There is a common perception that WSJ reporter Jon Hilsenrath, perhaps one of the most well-connected journalists at the Federal Reserve, is in such close contact with Fed Chairman Ben Bernanke that markets should hinge on his every word.
Stephen Roach even went so far as to assert that “Jon Hilsenrath is actually the chairman of the Fed,” saying that “when he writes something in the Wall Street Journal, Bernanke has no choice but to deliver on what he wrote.”
If you subscribe to that notion, then Jon Hilsenrath is probably not who you think he is – and his appearance on CNBC today probably serves as a pretty good example of why that is the case.
Yesterday, after Bernanke’s comments that (1) weakness in the labour market was understated, (2) the rise in Treasury yields was leading to a tightening of financial conditions, and (3) falling inflation – like we’re seeing now – could damage the economy, U.S. stock and bond markets spiked. The market was taking Bernanke’s comments as a “dovish” sign – i.e., he made it sound like the Fed would be accommodative for a longer period of time than the market was already pricing in.
Hilsenrath went on CNBC this afternoon and argues that, in fact, the overall message from the Fed yesterday was “hawkish” (the opposite of dovish), placing emphasis on the minutes of the June FOMC meeting that were released hours before Bernanke spoke. Furthermore, he argued that Bernanke was only saying the same thing he’s already been saying for weeks – that tapering of bond purchases is going to happen, but interest rates will stay pinned at ultra-low levels for a long time.
When Hilsenrath presented that argument, he got a lot of blowback – perhaps because those who view him as a mouthpiece for Fed policy couldn’t reconcile the argument he was making with the market reaction to Bernanke’s comments.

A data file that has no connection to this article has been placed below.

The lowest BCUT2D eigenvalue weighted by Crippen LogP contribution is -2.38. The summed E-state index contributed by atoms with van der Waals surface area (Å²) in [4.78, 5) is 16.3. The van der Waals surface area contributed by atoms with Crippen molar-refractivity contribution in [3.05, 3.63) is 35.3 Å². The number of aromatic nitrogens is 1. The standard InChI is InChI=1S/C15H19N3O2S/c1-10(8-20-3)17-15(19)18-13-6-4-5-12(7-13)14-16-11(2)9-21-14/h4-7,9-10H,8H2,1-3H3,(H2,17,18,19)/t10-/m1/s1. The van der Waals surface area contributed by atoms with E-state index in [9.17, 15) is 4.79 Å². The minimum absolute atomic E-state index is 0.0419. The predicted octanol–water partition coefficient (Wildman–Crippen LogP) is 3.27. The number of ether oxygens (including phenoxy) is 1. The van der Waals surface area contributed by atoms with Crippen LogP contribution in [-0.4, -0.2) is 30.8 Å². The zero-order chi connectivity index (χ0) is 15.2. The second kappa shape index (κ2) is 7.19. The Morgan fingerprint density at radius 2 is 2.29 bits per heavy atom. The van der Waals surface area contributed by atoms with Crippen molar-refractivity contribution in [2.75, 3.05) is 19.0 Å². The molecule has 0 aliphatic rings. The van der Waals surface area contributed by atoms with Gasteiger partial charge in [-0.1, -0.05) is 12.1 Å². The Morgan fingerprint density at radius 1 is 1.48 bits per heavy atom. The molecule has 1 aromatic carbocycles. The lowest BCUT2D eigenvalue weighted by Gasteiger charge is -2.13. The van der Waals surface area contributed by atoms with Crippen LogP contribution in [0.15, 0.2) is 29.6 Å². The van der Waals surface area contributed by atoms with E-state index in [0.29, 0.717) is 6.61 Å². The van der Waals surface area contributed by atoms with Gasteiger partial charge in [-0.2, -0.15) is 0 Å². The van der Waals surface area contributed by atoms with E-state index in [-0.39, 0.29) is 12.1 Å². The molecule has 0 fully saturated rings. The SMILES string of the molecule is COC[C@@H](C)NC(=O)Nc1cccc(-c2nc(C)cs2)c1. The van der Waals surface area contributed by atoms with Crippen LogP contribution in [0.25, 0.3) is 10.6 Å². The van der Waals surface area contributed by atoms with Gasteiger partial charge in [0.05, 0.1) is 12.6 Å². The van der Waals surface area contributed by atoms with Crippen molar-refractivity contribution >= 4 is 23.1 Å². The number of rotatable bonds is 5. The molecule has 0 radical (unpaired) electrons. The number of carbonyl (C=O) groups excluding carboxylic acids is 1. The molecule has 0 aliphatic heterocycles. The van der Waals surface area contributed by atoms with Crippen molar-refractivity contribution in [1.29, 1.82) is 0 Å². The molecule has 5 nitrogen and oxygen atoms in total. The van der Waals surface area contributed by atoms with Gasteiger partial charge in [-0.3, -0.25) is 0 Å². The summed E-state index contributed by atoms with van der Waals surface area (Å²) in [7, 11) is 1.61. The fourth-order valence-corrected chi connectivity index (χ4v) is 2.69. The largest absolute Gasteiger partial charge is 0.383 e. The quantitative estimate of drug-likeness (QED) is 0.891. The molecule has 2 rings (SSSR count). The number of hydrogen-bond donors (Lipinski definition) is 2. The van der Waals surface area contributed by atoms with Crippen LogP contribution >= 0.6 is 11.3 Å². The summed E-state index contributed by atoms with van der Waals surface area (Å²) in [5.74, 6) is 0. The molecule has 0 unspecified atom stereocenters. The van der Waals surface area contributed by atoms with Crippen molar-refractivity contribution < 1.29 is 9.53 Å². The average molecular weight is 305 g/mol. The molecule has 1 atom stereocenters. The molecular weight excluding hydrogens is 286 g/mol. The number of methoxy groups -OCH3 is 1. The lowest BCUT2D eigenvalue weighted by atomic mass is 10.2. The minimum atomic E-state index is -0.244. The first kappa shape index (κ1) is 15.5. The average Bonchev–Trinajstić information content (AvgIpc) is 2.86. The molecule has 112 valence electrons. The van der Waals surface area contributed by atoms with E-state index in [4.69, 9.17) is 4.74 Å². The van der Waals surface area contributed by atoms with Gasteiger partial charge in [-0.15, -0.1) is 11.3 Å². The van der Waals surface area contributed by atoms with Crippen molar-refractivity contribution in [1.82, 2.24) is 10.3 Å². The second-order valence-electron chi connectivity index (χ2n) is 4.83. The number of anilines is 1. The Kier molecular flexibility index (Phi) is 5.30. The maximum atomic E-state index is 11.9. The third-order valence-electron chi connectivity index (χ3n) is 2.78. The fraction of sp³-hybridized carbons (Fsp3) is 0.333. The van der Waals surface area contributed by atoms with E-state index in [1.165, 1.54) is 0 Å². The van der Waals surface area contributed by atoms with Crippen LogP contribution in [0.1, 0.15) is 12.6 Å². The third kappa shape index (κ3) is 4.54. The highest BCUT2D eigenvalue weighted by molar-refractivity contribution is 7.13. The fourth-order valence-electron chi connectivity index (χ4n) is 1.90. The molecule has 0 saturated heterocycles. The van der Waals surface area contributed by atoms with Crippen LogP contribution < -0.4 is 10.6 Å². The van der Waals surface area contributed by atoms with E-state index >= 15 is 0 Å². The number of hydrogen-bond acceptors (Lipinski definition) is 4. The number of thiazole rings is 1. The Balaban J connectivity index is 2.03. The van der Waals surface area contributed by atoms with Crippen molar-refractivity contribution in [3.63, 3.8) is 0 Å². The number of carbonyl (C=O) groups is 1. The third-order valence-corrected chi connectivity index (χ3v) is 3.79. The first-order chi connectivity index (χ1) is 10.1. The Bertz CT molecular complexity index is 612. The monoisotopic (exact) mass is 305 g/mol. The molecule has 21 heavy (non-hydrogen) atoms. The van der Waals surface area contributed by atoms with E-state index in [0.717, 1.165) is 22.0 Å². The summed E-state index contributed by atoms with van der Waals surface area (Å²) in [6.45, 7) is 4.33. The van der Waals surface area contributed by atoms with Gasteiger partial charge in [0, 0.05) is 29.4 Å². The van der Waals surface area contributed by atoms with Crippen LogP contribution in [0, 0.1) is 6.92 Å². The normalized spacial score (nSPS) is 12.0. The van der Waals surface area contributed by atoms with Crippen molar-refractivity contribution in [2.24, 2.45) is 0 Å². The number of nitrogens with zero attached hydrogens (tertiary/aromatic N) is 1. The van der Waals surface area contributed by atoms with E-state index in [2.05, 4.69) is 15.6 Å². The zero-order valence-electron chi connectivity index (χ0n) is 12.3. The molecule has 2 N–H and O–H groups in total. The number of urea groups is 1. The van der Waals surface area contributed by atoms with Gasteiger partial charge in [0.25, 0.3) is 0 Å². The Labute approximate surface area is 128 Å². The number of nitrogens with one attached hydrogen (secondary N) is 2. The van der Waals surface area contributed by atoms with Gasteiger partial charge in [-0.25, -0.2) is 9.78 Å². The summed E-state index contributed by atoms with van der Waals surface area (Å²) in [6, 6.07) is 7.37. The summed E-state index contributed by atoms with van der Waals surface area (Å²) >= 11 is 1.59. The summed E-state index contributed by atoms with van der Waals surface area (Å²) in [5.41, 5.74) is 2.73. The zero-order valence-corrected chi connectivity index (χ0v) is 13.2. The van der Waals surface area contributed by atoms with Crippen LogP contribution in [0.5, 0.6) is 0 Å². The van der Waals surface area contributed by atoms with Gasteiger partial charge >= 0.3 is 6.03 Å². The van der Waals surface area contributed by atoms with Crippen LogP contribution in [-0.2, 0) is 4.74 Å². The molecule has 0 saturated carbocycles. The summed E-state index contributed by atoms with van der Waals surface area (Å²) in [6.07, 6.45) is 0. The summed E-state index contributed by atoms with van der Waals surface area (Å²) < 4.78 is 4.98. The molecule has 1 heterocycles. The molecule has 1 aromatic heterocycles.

“I don’t know, John,” said CNBC anchor Scott Wapner. “I look at markets across the board that are reacting as if the Fed chairman changed the game at 5:00 yesterday afternoon.”
Markets hardly reacted to Hilsenrath’s comments in the CNBC interview today. Maybe that is a sign that the perception of him as some sort of mouthpiece is fading.
That may represent a notable shift in perception from just a few weeks ago, when a Hilsenrath blog post published on WSJ.com ahead of the June FOMC meeting – titled “Analysis: Fed Likely to Push Back on Market Expectations of Rate Increase” – caused stocks and bonds to rally.
Hilsenrath himself did not suggest in his post that he was delivering any “news” to market participants. Indeed, the headline stated right up front that it was merely “analysis.” But the perception of Hilsenrath as Fed mouthpiece was clearly alive and well, judging by the market’s reaction to the post.
Like any first-rate reporter, Hilsenrath has some excellent scoops. Yet there have also been times when his scoops were clearly something other than the voice of the Fed. Take March 2012, for example, when Hilsenrath reported that Fed officials were considering a “sterilized” version of bond buying. That sterilized bond-buying program never came to fruition.
It sure doesn’t seem like Bernanke is whispering to Hilsenrath what to say next.
After a similar experience in which the market treated him as a mouthpiece for Fed policy a few weeks ago ahead of the June FOMC meeting, the FT’s Federal Reserve correspondent, Robin Harding, put it like this in a tweet:
But people need to chill out. The Fed does not leak anything to any journalist to steer markets – especially during blackout.
— Robin Harding (@RobinBHarding) June 17, 2013
Market participants would probably be wise to keep this in mind. After all, those who traded on the WSJ blog post a few weeks ago – on the notion that Bernanke was trying to communicate through Hilsenrath – were crushed a few days later, when at the press conference following the June 19 FOMC meeting, Bernanke’s remarks caused stocks and bonds to sell off.
Hilsenrath’s analysis in that post may have been right, but in hindsight, it certainly wasn’t a reason for investors to plunge in headfirst.
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